MUNICH • Singapore edged into the top 10 in a list of good places to live and work for expatriates, while reputations of the United States and United Kingdom are in free fall among some of the world's most mobile and cosmopolitan people.
The Expat Insider survey - conducted each year by InterNations - ranked Singapore ninth on this year's list, a jump of four places from last year. Regional rival Hong Kong ranked 39th, while Taiwan slipped to No. 4 from the top spot last year.
The annual survey by the network of 2.8 million expatriates aims to capture the views of executives, skilled workers, students and retirees living outside the country where they grew up.
Since last year's US presidential election and Brexit vote, both America and Britain were perceived as less friendly to foreigners and less politically stable, according to the survey of almost 13,000 expatriates of 166 nationalities.
Expatriates said quality of life in the two nations was declining, especially the affordability of childcare and healthcare in the US and housing in the UK.
The top-ranked economy this year was Bahrain, given high marks by its expatriates as a place to work and raise a family, and for making foreigners feel welcome. It vastly outranked its Persian Gulf neighbours such as Kuwait, Saudi Arabia and Qatar, which ranked in the bottom 10 of the 65 economies in the survey. Greece was at the very bottom of the list, weighed down by the country's economic problems. Australia, which ranked in the top 10 last year, dropped more than any other country to the 34th place.
TOP 10 FAVOURITE PLACES
2 Costa Rica
6 New Zealand
5 Saudi Arabia
One of the expatriates' favourite places to work was China, where two-thirds of respondents were happy with their careers. But China ranked 55th overall due to quality of life.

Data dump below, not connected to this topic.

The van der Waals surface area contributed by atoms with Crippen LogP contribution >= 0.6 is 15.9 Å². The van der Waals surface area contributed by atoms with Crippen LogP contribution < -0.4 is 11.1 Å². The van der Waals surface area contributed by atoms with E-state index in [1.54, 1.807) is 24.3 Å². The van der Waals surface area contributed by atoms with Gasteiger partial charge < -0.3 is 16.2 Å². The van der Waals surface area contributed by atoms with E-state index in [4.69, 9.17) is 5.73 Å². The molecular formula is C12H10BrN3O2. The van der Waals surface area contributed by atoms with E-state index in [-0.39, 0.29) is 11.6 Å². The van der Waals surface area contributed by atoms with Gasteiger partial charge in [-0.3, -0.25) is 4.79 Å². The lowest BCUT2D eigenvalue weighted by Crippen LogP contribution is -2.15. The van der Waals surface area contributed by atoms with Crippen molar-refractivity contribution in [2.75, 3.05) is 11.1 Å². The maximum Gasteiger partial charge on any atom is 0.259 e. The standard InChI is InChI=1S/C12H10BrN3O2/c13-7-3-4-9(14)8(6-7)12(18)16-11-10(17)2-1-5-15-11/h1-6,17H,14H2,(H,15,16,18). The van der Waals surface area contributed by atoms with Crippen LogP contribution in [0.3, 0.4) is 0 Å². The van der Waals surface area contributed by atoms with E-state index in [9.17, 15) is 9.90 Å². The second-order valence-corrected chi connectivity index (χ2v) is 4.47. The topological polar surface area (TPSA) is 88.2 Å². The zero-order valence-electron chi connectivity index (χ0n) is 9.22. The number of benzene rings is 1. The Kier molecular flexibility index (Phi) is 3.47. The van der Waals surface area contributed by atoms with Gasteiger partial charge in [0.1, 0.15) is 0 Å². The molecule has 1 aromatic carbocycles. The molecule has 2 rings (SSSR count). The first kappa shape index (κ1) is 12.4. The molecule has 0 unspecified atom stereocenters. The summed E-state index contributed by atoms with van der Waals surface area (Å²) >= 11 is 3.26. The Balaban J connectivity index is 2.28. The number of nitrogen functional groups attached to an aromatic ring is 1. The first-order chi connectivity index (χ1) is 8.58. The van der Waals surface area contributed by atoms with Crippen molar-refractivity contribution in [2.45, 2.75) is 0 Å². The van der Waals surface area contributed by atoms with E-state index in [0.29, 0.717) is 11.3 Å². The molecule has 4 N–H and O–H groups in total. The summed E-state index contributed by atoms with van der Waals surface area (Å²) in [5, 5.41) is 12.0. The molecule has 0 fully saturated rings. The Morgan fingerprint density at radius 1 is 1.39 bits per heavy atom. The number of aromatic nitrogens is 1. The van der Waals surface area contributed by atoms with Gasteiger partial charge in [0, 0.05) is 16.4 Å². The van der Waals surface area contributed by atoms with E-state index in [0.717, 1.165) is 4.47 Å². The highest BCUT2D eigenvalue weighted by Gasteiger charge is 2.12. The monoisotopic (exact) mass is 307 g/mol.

Expatriates, especially those with children, were concerned about the severe pollution and the quality and cost of healthcare and education.
The UK ranked 54th, down 21 places from last year, after its vote last June to leave the European Union. Before the referendum, 77 per cent of expatriates in the UK had a favourable opinion of the nation's political stability. A survey conducted earlier this year before the British election showed that this has reduced to 47 per cent this year.
Just half of expatriates said the UK has a good attitude towards foreign residents.
Expatriates in Britain had also soured on its economy. The weak pound and higher inflation put it at 59th for personal finance. Almost two-thirds of its expatriates had an unfavourable opinion of the cost of living there, with 69 per cent unhappy with the affordability of housing.
The US seemed to have lost some lustre after a year of political volatility, said Mr Malte Zeeck, a founder and co-chief executive of InterNations.
Just 36 per cent of expatriates had a positive opinion of America's political stability, down from 68 per cent last year.
Overall, the US was ranked 43rd, 17 places lower than last year, but one bright spot was that 69 per cent of expatriates had a favourable view of the American economy.
There are about 50 million expatriates worldwide, according to market research by Finaccord, and the number is expected to hit 60 million over the next five years.
They often have a choice of where they want to live, and their opinions matter to countries that want to attract talented and affluent people, said the firm.